Government of the IGO Institution
Ignita Veritas United (IVU) is a union of States, united by sovereignty, human rights and humanitarian missions, as an inter-governmental organization (IGO) possessing official statehood in its own right, as a sovereign subject of international law. As “inter-governmental”, by definition, IVU itself is essentially a collective “government” for implementing the sovereign joint operations of its Member States.
The Government of IVU operates by a constitutional separation of powers with statutory checks and balances, and is comprised of the following primary branches:
Representative Council of Member States (RCMS)
The Representative Council of Member States (RCMS) serves as the primary Legislative Branch of the inter-governmental organization (IGO), governing its general policies and programs for international operations.
Member States, who hold voting rights, include countries, nation states, other sovereign subjects of international law, and inter-governmental organizations (IGO).
Participation by Member States is primarily through their activities in the working sessions and voting meetings of the Representative Council, which establishes and oversees the Departments and Commissions of the IGO institution.
Office of Secretary General (OSG)
The Office of Secretary General (OSG) serves as the primary Executive Branch of the inter-governmental organization (IGO), as the management side of the Directional Secretariat.
The OSG functions as the highest authority for general operational activities and administrative governance throughout the institution, and for coordination of interrelated operations of its autonomous IGO official bodies. Its primary responsibility is to uphold and advance the humanitarian missions of the institutions as effective participants in the international community.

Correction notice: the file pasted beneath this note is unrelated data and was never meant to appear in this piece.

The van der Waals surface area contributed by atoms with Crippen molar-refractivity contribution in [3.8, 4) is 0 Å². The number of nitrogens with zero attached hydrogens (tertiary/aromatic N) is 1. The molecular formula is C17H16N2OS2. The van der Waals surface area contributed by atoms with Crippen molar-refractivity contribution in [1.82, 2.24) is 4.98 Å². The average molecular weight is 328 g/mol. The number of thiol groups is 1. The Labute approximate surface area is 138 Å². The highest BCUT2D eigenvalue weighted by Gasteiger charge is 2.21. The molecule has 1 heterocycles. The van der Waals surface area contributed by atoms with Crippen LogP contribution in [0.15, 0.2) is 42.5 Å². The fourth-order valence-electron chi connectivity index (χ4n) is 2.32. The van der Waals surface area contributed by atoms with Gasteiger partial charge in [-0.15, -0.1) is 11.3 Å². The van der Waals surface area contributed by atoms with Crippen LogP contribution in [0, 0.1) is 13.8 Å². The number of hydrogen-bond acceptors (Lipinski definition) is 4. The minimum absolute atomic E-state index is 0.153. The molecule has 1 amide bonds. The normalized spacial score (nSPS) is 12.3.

The OSG is the chief governing authority of the institutions, answering only to the Office of Inspector General and the Representative Council of Member States.
High Council of the Independent Judiciary (HCIJ)
The High Council of the Independent Judiciary (HCIJ) serves as the primary Judiciary Branch of the inter-governmental organization (IGO), governing its general public policies and programs involving the international Judiciary and public access to Justice.
The HCIJ functions as the highest authority for representing the independent Judiciary profession internationally within the IGO government, advancing the role of independent Judiciary institutions in the IGO and its autonomous institutions.
The HCIJ is independent from all other departments and institutions of the IGO government, answering only to its constituent accredited representatives and organizations of the independent Judiciary profession.
Office of Inspector General (OIG)
The Office of Inspector General (OIG) serves as the primary Security Branch of the inter-governmental organization (IGO), as the state security side of the Directional Secretariat.
The OIG functions as the combined Legal Department, Security Department and Investigations Department, as the highest authority for legal security and internal affairs throughout all levels of the institution and its autonomous IGO official bodies. Its primary responsibility is to provide internal operational security protecting critical infrastructure resources, and protecting the role of independent Judiciary institutions supported by the IGO as an external Judiciary security agency.